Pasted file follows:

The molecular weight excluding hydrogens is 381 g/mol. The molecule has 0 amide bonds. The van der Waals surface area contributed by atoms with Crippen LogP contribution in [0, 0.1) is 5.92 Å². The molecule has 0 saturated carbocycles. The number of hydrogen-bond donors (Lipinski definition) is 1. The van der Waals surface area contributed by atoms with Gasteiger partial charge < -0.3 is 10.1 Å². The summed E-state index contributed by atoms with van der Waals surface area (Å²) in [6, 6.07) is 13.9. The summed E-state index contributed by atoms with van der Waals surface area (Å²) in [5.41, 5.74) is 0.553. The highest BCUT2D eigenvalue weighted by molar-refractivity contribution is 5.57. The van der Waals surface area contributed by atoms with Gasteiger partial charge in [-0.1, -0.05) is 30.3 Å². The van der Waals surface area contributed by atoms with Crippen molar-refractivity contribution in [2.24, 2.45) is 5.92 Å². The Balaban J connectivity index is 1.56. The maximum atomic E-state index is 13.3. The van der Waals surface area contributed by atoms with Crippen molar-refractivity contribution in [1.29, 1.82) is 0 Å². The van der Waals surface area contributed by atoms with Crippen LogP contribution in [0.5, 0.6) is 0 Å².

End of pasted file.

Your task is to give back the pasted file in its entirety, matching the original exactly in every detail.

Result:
The molecular weight excluding hydrogens is 381 g/mol. The molecule has 0 amide bonds. The van der Waals surface area contributed by atoms with Crippen LogP contribution in [0, 0.1) is 5.92 Å². The molecule has 0 saturated carbocycles. The number of hydrogen-bond donors (Lipinski definition) is 1. The van der Waals surface area contributed by atoms with Gasteiger partial charge < -0.3 is 10.1 Å². The summed E-state index contributed by atoms with van der Waals surface area (Å²) in [6, 6.07) is 13.9. The summed E-state index contributed by atoms with van der Waals surface area (Å²) in [5.41, 5.74) is 0.553. The highest BCUT2D eigenvalue weighted by molar-refractivity contribution is 5.57. The van der Waals surface area contributed by atoms with Gasteiger partial charge in [-0.1, -0.05) is 30.3 Å². The van der Waals surface area contributed by atoms with Crippen molar-refractivity contribution in [2.24, 2.45) is 5.92 Å². The Balaban J connectivity index is 1.56. The maximum atomic E-state index is 13.3. The van der Waals surface area contributed by atoms with Crippen molar-refractivity contribution in [1.29, 1.82) is 0 Å². The van der Waals surface area contributed by atoms with Crippen LogP contribution in [0.5, 0.6) is 0 Å².